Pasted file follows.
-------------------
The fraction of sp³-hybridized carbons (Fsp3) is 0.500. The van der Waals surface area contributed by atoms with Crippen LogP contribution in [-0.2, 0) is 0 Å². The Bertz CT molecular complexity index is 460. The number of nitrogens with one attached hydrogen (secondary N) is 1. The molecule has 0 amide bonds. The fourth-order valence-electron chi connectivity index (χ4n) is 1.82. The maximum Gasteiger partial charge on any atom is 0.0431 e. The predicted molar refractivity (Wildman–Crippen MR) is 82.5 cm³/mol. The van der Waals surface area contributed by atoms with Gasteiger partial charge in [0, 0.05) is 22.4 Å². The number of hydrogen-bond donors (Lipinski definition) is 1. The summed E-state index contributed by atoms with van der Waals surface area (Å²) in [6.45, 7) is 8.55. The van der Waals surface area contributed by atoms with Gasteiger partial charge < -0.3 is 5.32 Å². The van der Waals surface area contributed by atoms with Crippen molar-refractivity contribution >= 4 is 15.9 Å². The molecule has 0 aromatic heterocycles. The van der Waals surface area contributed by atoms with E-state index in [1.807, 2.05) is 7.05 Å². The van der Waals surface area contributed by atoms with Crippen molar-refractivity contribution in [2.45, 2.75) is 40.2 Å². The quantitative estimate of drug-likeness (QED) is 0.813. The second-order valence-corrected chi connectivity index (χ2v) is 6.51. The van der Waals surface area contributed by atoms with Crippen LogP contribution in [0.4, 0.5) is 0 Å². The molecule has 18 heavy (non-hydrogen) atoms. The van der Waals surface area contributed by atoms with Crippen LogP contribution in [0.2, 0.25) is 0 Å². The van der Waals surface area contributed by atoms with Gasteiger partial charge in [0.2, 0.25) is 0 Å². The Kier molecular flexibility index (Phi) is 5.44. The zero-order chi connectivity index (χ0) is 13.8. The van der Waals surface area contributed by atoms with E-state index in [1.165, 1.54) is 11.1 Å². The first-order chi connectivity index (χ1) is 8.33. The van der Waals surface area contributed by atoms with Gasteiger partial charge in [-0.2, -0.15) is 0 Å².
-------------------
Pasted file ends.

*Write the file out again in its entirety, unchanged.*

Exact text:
The fraction of sp³-hybridized carbons (Fsp3) is 0.500. The van der Waals surface area contributed by atoms with Crippen LogP contribution in [-0.2, 0) is 0 Å². The Bertz CT molecular complexity index is 460. The number of nitrogens with one attached hydrogen (secondary N) is 1. The molecule has 0 amide bonds. The fourth-order valence-electron chi connectivity index (χ4n) is 1.82. The maximum Gasteiger partial charge on any atom is 0.0431 e. The predicted molar refractivity (Wildman–Crippen MR) is 82.5 cm³/mol. The van der Waals surface area contributed by atoms with Gasteiger partial charge in [0, 0.05) is 22.4 Å². The number of hydrogen-bond donors (Lipinski definition) is 1. The summed E-state index contributed by atoms with van der Waals surface area (Å²) in [6.45, 7) is 8.55. The van der Waals surface area contributed by atoms with Gasteiger partial charge < -0.3 is 5.32 Å². The van der Waals surface area contributed by atoms with Crippen molar-refractivity contribution >= 4 is 15.9 Å². The molecule has 0 aromatic heterocycles. The van der Waals surface area contributed by atoms with E-state index in [1.807, 2.05) is 7.05 Å². The van der Waals surface area contributed by atoms with Crippen molar-refractivity contribution in [2.45, 2.75) is 40.2 Å². The quantitative estimate of drug-likeness (QED) is 0.813. The second-order valence-corrected chi connectivity index (χ2v) is 6.51. The van der Waals surface area contributed by atoms with Crippen LogP contribution in [0.4, 0.5) is 0 Å². The molecule has 18 heavy (non-hydrogen) atoms. The van der Waals surface area contributed by atoms with Crippen LogP contribution in [0.2, 0.25) is 0 Å². The van der Waals surface area contributed by atoms with Gasteiger partial charge in [0.2, 0.25) is 0 Å². The Kier molecular flexibility index (Phi) is 5.44. The zero-order chi connectivity index (χ0) is 13.8. The van der Waals surface area contributed by atoms with E-state index in [1.165, 1.54) is 11.1 Å². The first-order chi connectivity index (χ1) is 8.33. The van der Waals surface area contributed by atoms with Gasteiger partial charge in [-0.2, -0.15) is 0 Å².